Featured Research

from universities, journals, and other organizations

'Longevity Gene' Common Among People Living To 100 Years Old And Beyond

Date:
February 4, 2009
Source:
Christian-Albrechts-Universitaet zu Kiel
Summary:
Kiel scientists show that 100-year-old Europeans carry a special sequence variation of the FOXO3A gene. A variation in the gene FOXO3A has a positive effect on the life expectancy of humans, and is found much more often in people living to 100 and beyond -- moreover, this appears to be true worldwide. Scientist have now confirmed this assumption by comparing DNA samples taken from 388 German centenarians with those from 731 younger people.

Dr. Friederike Flachsbart (left) and Professor Almut Nebel of the Kiel Institute of Clinical Molecular Biology examining the genetic samples from 100-year-old subjects.
Credit: Copyright: CAU; picture by Sandra Ogriseck

A variation in the gene FOXO3A has a positive effect on the life expectancy of humans, and is found much more often in people living to 100 and beyond – moreover, this appears to be true worldwide.

Related Articles


A research group in the Faculty of Medicine at the Christian-Albrechts-University in Kiel (CAU) has now confirmed this assumption by comparing DNA samples taken from 388 German centenarians with those from 731 younger people. The results of the study appear this week in the journal Proceedings of the National Academy of Sciences ("PNAS").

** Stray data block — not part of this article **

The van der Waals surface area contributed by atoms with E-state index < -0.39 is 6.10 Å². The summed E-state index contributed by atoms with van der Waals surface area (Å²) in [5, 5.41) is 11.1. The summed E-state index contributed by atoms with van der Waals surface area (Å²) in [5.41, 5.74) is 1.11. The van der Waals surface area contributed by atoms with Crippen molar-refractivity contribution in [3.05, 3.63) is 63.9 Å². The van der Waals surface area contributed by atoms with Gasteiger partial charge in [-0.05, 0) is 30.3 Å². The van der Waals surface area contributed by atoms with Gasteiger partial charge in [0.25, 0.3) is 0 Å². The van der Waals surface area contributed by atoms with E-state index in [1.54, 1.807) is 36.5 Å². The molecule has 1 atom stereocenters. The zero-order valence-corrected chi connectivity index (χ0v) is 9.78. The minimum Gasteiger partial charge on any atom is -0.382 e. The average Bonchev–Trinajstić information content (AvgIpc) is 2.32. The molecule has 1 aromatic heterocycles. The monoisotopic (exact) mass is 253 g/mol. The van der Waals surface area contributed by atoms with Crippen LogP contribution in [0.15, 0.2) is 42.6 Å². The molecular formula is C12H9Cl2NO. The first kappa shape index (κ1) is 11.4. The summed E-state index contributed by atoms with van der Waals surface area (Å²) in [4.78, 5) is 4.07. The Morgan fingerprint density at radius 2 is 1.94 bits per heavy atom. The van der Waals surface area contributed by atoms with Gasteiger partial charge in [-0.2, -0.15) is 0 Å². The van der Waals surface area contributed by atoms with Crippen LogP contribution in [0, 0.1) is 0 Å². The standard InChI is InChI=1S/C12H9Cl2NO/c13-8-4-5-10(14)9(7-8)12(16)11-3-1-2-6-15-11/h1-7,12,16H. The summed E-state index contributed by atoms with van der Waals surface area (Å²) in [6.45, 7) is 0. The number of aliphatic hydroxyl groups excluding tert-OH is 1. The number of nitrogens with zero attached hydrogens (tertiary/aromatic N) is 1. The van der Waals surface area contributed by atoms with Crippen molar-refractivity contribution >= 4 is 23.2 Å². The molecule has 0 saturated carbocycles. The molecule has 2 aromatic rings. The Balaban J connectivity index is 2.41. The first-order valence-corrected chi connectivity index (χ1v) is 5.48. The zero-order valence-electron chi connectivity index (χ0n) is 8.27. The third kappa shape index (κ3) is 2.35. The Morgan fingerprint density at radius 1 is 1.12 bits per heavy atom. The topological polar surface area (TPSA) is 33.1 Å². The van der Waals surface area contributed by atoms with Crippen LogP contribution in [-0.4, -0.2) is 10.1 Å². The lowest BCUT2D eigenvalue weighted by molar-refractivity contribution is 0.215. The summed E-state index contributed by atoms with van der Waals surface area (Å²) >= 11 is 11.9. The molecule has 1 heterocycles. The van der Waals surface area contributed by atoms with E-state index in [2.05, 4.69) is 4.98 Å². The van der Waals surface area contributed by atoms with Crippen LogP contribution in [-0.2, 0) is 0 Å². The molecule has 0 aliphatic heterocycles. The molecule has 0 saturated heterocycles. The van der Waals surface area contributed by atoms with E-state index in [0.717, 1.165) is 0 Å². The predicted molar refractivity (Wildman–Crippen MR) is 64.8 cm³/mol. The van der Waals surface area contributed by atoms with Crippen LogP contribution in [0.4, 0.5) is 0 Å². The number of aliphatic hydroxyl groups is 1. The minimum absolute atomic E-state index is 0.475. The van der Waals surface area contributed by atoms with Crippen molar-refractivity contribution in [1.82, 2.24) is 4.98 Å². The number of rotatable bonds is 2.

Previously, in September 2008, an American research team led by Bradley J. Willcox had published in PNAS a study that indicated a higher frequency of this genetic variation in long-lived Americans of Japanese origin (ages 95 and above). Professor Almut Nebel, the scientific leader of the "Research Group for Healthy Ageing" at Kiel, comments: "That published result is only of scientific value if it can be confirmed in a study with an independently chosen sample population. Without that there must still remain a tinge of doubt. We have now eliminated that uncertainty about the connection between FOXO3A and longevity, both by our results from the German sample study and by the support from our French partners in Paris, whose research on French centenarians showed the same trend. This discovery is of particular importance as there are genetic differences between Japanese and European people. We can now conclude that this gene is probably important as a factor in longevity throughout the world."

FOXO3A is of great interest for genetic research on ageing, since it was reported in the 1990s that the gene was connected with ageing processes in worms and flies. It is because of those observations that the Kiel research group at the Institute of Clinical Molecular Biology has been working for a long time on variations of this gene in humans.

"The most difficult problem is to get enough old people, especially those aged 100 or more, to take part in such a study. Interestingly, the genetic effects are much more evident in 100-year-olds than in 95-year-olds", notes the first author of the report, Dr. Friederike Flachsbart of the Institute of Clinical Molecular Biology at Kiel University. However, through the support of the Schleswig Holstein biobank Popgen, which now contains over 660 DNA samples from centenarians, the institute in Kiel has access to one of the world’s largest collections of DNA samples from long-lived research subjects.


Story Source:

The above story is based on materials provided by Christian-Albrechts-Universitaet zu Kiel. Note: Materials may be edited for content and length.